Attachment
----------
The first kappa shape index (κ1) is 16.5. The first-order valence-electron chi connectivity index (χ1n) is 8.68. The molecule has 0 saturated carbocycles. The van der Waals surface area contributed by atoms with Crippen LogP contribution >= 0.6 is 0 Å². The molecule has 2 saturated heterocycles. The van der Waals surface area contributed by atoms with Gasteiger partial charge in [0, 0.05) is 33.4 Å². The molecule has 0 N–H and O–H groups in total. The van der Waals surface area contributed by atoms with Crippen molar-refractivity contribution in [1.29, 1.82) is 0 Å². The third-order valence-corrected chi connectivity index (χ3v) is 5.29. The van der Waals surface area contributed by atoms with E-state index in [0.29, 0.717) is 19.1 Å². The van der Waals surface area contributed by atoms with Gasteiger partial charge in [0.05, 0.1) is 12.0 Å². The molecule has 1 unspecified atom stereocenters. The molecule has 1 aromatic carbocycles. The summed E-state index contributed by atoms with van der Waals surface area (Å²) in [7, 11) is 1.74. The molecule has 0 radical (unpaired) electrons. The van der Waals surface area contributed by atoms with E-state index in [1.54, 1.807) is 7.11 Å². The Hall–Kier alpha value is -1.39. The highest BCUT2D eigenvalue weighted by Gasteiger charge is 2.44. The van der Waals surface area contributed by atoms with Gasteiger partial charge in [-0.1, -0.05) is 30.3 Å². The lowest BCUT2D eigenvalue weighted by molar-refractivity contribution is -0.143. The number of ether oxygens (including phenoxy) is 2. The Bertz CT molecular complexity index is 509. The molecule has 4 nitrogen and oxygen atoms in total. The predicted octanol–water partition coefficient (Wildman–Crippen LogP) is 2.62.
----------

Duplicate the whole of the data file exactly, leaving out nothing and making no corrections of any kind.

The first kappa shape index (κ1) is 16.5. The first-order valence-electron chi connectivity index (χ1n) is 8.68. The molecule has 0 saturated carbocycles. The van der Waals surface area contributed by atoms with Crippen LogP contribution >= 0.6 is 0 Å². The molecule has 2 saturated heterocycles. The van der Waals surface area contributed by atoms with Gasteiger partial charge in [0, 0.05) is 33.4 Å². The molecule has 0 N–H and O–H groups in total. The van der Waals surface area contributed by atoms with Crippen molar-refractivity contribution in [1.29, 1.82) is 0 Å². The third-order valence-corrected chi connectivity index (χ3v) is 5.29. The van der Waals surface area contributed by atoms with E-state index in [0.29, 0.717) is 19.1 Å². The van der Waals surface area contributed by atoms with Gasteiger partial charge in [0.05, 0.1) is 12.0 Å². The molecule has 1 unspecified atom stereocenters. The molecule has 1 aromatic carbocycles. The summed E-state index contributed by atoms with van der Waals surface area (Å²) in [7, 11) is 1.74. The molecule has 0 radical (unpaired) electrons. The van der Waals surface area contributed by atoms with E-state index in [1.54, 1.807) is 7.11 Å². The Hall–Kier alpha value is -1.39. The highest BCUT2D eigenvalue weighted by Gasteiger charge is 2.44. The van der Waals surface area contributed by atoms with Gasteiger partial charge in [-0.1, -0.05) is 30.3 Å². The lowest BCUT2D eigenvalue weighted by molar-refractivity contribution is -0.143. The number of ether oxygens (including phenoxy) is 2. The Bertz CT molecular complexity index is 509. The molecule has 4 nitrogen and oxygen atoms in total. The predicted octanol–water partition coefficient (Wildman–Crippen LogP) is 2.62.